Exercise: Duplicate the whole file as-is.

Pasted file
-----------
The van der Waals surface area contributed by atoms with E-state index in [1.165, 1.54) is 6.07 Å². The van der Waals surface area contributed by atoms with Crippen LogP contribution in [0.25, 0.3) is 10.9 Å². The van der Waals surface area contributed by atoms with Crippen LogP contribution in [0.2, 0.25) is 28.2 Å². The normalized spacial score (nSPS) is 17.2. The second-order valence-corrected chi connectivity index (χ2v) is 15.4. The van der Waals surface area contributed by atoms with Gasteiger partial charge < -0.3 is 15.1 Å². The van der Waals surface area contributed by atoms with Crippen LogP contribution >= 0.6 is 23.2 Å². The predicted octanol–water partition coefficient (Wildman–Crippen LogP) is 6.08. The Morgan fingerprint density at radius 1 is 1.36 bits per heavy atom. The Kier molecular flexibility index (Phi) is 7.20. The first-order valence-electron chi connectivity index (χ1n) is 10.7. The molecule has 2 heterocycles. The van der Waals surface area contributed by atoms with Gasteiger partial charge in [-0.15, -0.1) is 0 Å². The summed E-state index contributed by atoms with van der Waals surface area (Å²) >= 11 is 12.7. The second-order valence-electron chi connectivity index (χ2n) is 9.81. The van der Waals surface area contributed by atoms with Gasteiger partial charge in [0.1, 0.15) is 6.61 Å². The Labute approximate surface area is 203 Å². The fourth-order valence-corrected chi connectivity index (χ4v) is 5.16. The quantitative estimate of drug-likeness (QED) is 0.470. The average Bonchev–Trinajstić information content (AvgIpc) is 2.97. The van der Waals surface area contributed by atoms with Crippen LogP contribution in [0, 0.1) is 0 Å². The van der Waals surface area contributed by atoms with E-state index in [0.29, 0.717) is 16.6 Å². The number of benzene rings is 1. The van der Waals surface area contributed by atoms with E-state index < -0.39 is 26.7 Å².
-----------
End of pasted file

The van der Waals surface area contributed by atoms with E-state index in [1.165, 1.54) is 6.07 Å². The van der Waals surface area contributed by atoms with Crippen LogP contribution in [0.25, 0.3) is 10.9 Å². The van der Waals surface area contributed by atoms with Crippen LogP contribution in [0.2, 0.25) is 28.2 Å². The normalized spacial score (nSPS) is 17.2. The second-order valence-corrected chi connectivity index (χ2v) is 15.4. The van der Waals surface area contributed by atoms with Gasteiger partial charge < -0.3 is 15.1 Å². The van der Waals surface area contributed by atoms with Crippen LogP contribution >= 0.6 is 23.2 Å². The predicted octanol–water partition coefficient (Wildman–Crippen LogP) is 6.08. The Morgan fingerprint density at radius 1 is 1.36 bits per heavy atom. The Kier molecular flexibility index (Phi) is 7.20. The first-order valence-electron chi connectivity index (χ1n) is 10.7. The molecule has 2 heterocycles. The van der Waals surface area contributed by atoms with Gasteiger partial charge in [-0.15, -0.1) is 0 Å². The summed E-state index contributed by atoms with van der Waals surface area (Å²) >= 11 is 12.7. The second-order valence-electron chi connectivity index (χ2n) is 9.81. The van der Waals surface area contributed by atoms with Gasteiger partial charge in [0.1, 0.15) is 6.61 Å². The Labute approximate surface area is 203 Å². The fourth-order valence-corrected chi connectivity index (χ4v) is 5.16. The quantitative estimate of drug-likeness (QED) is 0.470. The average Bonchev–Trinajstić information content (AvgIpc) is 2.97. The van der Waals surface area contributed by atoms with Crippen LogP contribution in [0, 0.1) is 0 Å². The van der Waals surface area contributed by atoms with E-state index in [0.29, 0.717) is 16.6 Å². The number of benzene rings is 1. The van der Waals surface area contributed by atoms with E-state index < -0.39 is 26.7 Å².